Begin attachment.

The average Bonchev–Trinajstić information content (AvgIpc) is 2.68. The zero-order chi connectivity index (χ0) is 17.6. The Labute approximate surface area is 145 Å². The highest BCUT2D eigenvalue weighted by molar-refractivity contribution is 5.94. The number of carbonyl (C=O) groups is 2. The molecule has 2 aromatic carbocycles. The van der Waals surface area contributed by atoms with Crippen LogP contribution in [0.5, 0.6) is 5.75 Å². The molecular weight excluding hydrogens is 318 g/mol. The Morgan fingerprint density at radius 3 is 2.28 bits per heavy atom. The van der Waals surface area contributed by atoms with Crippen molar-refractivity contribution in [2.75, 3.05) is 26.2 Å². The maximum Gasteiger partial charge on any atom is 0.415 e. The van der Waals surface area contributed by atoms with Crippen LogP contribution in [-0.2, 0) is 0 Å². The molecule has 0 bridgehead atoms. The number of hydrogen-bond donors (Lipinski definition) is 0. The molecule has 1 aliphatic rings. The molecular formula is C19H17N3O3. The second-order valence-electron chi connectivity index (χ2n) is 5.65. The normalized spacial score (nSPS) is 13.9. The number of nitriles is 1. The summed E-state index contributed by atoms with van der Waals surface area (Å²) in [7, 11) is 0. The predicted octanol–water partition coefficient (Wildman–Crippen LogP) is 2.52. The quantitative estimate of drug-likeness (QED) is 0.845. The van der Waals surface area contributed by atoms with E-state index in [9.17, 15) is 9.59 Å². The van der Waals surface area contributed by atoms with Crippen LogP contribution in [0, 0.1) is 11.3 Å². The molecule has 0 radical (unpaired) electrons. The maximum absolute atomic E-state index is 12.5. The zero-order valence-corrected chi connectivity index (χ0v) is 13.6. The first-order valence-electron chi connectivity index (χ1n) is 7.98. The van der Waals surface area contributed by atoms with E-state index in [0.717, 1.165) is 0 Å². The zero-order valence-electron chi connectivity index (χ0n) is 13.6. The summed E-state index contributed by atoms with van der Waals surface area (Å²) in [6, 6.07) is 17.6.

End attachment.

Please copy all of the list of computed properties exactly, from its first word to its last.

The average Bonchev–Trinajstić information content (AvgIpc) is 2.68. The zero-order chi connectivity index (χ0) is 17.6. The Labute approximate surface area is 145 Å². The highest BCUT2D eigenvalue weighted by molar-refractivity contribution is 5.94. The number of carbonyl (C=O) groups is 2. The molecule has 2 aromatic carbocycles. The van der Waals surface area contributed by atoms with Crippen LogP contribution in [0.5, 0.6) is 5.75 Å². The molecular weight excluding hydrogens is 318 g/mol. The Morgan fingerprint density at radius 3 is 2.28 bits per heavy atom. The van der Waals surface area contributed by atoms with Crippen molar-refractivity contribution in [2.75, 3.05) is 26.2 Å². The maximum Gasteiger partial charge on any atom is 0.415 e. The van der Waals surface area contributed by atoms with Crippen LogP contribution in [-0.2, 0) is 0 Å². The molecule has 0 bridgehead atoms. The number of hydrogen-bond donors (Lipinski definition) is 0. The molecule has 1 aliphatic rings. The molecular formula is C19H17N3O3. The second-order valence-electron chi connectivity index (χ2n) is 5.65. The normalized spacial score (nSPS) is 13.9. The number of nitriles is 1. The summed E-state index contributed by atoms with van der Waals surface area (Å²) in [7, 11) is 0. The predicted octanol–water partition coefficient (Wildman–Crippen LogP) is 2.52. The quantitative estimate of drug-likeness (QED) is 0.845. The van der Waals surface area contributed by atoms with E-state index in [9.17, 15) is 9.59 Å². The van der Waals surface area contributed by atoms with Crippen LogP contribution in [0, 0.1) is 11.3 Å². The molecule has 0 radical (unpaired) electrons. The maximum absolute atomic E-state index is 12.5. The zero-order valence-corrected chi connectivity index (χ0v) is 13.6. The first-order valence-electron chi connectivity index (χ1n) is 7.98. The van der Waals surface area contributed by atoms with E-state index in [0.717, 1.165) is 0 Å². The zero-order valence-electron chi connectivity index (χ0n) is 13.6. The summed E-state index contributed by atoms with van der Waals surface area (Å²) in [6, 6.07) is 17.6.